Like so many of us, I was excited to turn the page on 2020 to reveal a new year — new perspectives, a new outlook, and perhaps a return to something resembling normalcy. But let’s face it: things still feel rather unusual, and I suspect they’ll feel this way for a while.
And I’m not alone in this view. I was chatting recently with my colleague Monique Burt Williams — CEO of Cadence Counsel, the sister company of Lateral Link that focuses exclusively on the placement of in-house counsel — and she commented that so many things still feel different. As an example, she mentioned Black History Month, which is taking place right now.
This gave rise to an interesting conversation, which I thought I’d share in these pages. I know that many of you are deeply concerned about diversity, equity, and inclusion, and so perhaps some of what Monique and I discussed will resonate. Here are some edited excerpts from our discussion.
DL: How does Black History Month feel different to you this year, Monique?
MBW: The sheer range of emotion that we have collectively experienced over the past year has been staggering, particularly for African Americans. This is the first Black History Month since the killing of George Floyd and the activism triggered by that event. This is also the first Black History Month since Kamala Harris became our nation’s first Black vice president. So, here we are, grappling with this excruciating part of our reality, along with this incredibly joyous and groundbreaking piece of Black history to ponder.
So, yes, things feel different because things are different. I can see the actual movement and meaningful activism. I can feel the pace and power of the movement. And it’s taking place not just in the streets, where we have seen protestors calling for justice, but in corporate America as well.
DL: As an in-house recruiter, you talk to major companies every day about what they are doing on multiple fronts — including, but not limited to, diversity, equity, and inclusion. Can you offer some examples of companies that are advancing the ball on DEI?
MBW: Sure. Take a look at what Coca-Cola’s general counsel, Bradley Gayton, recently announced. It’s one of the legal industry’s most demanding outside counsel diversity programs to date, calling upon law firms to give a portion of work to Black attorneys specifically — and reducing legal fees for firms that fail to meet the new metrics.
Or look at what Laura Schumacher, general counsel at AbbVie, has been working on — for quite some time. As she explained in an interview last year, AbbVie has started an initiative with its outside law firms where they devise goals — ambitious goals, “stretch goals” — in terms of the female and minority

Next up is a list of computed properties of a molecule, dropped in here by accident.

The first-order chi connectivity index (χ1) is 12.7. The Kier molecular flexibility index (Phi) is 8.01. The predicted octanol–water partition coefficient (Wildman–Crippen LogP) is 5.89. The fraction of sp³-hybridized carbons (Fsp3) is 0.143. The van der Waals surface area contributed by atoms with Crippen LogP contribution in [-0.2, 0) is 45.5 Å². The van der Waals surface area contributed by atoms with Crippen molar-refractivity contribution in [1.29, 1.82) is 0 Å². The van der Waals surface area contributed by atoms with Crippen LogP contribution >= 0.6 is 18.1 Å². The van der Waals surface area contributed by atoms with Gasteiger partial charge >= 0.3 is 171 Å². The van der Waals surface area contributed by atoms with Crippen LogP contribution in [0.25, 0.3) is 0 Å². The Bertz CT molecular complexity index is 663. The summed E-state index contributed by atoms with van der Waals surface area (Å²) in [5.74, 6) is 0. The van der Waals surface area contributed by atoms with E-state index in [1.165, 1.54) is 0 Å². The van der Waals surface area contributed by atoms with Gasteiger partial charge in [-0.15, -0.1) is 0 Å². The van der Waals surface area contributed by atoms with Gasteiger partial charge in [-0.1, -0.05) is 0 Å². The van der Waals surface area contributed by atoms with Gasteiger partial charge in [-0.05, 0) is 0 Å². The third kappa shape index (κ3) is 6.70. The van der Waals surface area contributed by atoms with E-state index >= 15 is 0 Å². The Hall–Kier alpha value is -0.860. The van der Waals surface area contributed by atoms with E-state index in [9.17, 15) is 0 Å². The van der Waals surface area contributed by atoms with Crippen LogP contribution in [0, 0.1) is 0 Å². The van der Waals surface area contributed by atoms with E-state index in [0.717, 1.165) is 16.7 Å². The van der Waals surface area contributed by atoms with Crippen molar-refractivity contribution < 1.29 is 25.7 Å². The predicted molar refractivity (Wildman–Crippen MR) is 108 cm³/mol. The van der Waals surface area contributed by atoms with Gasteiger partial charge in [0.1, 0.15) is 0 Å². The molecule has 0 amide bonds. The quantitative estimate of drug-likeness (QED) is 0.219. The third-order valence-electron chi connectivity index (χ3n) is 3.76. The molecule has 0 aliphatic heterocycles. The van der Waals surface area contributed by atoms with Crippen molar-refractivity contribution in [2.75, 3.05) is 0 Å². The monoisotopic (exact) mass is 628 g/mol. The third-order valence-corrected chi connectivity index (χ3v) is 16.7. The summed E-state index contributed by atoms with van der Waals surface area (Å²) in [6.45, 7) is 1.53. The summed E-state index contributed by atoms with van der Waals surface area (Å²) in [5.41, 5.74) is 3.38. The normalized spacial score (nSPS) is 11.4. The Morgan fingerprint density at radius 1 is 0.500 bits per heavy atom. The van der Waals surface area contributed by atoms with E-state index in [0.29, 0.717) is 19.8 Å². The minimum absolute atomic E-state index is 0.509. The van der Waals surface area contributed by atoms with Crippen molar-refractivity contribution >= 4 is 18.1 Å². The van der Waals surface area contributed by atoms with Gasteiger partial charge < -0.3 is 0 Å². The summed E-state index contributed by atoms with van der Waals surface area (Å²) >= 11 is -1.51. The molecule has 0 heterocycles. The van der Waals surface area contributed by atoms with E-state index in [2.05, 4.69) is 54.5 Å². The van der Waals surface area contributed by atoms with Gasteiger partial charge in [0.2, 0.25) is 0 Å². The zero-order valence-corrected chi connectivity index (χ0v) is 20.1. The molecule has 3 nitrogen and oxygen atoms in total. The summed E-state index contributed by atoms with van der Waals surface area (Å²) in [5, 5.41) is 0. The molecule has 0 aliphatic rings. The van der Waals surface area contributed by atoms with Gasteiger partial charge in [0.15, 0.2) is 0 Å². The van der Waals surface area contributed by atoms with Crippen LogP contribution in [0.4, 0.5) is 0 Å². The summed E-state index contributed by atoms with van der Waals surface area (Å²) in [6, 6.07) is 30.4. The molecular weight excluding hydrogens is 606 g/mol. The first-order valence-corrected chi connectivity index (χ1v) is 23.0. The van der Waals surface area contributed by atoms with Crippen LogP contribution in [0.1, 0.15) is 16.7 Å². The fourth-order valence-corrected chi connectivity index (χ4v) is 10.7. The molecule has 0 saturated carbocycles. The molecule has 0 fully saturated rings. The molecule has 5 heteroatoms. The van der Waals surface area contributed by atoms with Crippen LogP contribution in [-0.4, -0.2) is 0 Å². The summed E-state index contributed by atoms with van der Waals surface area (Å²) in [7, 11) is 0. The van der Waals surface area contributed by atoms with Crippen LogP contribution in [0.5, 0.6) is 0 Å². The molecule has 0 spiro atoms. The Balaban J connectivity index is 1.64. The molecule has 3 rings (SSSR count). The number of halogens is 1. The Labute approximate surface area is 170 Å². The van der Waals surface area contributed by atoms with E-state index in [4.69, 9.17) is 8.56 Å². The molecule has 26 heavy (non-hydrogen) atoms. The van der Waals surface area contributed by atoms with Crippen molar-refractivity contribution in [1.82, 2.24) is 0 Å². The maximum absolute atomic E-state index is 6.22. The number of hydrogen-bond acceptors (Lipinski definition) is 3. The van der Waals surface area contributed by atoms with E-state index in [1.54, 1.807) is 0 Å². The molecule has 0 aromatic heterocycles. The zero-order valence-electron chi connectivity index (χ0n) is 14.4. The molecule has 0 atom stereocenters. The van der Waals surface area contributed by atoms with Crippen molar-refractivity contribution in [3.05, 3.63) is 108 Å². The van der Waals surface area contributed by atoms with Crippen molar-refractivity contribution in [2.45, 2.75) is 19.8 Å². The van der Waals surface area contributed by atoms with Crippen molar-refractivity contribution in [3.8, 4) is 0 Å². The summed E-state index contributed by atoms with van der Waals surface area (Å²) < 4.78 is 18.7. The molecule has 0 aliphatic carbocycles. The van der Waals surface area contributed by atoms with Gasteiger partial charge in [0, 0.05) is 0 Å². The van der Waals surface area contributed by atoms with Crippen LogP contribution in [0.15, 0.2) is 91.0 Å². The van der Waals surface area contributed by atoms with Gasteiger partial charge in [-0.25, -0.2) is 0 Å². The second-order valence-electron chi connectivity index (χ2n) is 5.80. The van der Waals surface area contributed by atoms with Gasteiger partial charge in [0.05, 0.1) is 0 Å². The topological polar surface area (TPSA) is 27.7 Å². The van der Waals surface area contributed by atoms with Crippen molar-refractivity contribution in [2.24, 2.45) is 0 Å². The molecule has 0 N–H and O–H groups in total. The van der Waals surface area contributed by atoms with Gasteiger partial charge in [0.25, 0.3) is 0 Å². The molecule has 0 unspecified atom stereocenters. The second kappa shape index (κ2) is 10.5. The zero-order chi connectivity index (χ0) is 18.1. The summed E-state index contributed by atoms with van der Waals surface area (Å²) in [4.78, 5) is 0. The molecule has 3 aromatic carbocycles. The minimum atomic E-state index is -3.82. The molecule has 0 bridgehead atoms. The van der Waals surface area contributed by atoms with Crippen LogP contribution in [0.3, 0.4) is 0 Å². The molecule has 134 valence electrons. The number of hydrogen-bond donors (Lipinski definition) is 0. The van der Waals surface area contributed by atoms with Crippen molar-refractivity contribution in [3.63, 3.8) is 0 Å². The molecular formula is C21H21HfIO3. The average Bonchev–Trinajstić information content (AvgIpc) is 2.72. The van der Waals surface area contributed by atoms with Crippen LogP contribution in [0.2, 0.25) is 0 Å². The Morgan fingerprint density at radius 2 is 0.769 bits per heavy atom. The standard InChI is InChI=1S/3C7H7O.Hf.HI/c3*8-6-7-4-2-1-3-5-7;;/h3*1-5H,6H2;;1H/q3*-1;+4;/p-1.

representation they want to see on their matters. The goals are measurable, so AbbVie and its firms can sit down every year and see what progress has been made against the predefined goals.
Also here in the Chicago area, Suheily Natal Davis at McDonald’s is doing great work. She was previously a senior counsel for global labor and employment and then general counsel for Latin America and McDonald’s, but she recently moved into the role of senior director for diversity, equity, and inclusion, so she can focus more fully on DEI initiatives.
DL: And how would you say Black History Month, and the introspection it promotes, affects your work at Cadence Counsel, helping companies find diverse, top-tier talent?
MBW: I spend a great deal of time thinking about our work at Cadence Counsel, and I was recently inspired by Andrew Cooper and his LinkedIn post about our perhaps surprising ability to impact total strangers.
This year, the theme for Black History Month is “The Black Family: Representation, Identity, and Diversity.” Whenever we make a placement, I think about all the lives we are affecting through that placement. We are helping the candidate to improve their career, and that in turn affects the candidate’s family, their new colleagues, their contribution to the economy, and more. We are helping our clients to build legal teams that will affect countless policies and employees across various industries. The stretch is amazing, really. When I apply that same thought process to creating opportunities for individuals who have historically been marginalized, the impact is even more striking. It’s why we do the work.
DL: Any final thoughts you’d like to leave us with about Black History Month?
MBW: Honoring the past is critically important, which is why Black History Month is so important. But I want us to also think about the future — the idea of using our history as a bridge to making history. The work that we will do together to advance diversity, equity, and inclusion in the legal profession is history-making. I am energized by the collaborations that are in the works to create measurable progress, and Cadence Counsel is excited to be a part of that impact.
DL: Thank you, Monique, for taking the time to share your insights with us — and thank you for your own work over the years in making a new history for DEI in the legal space.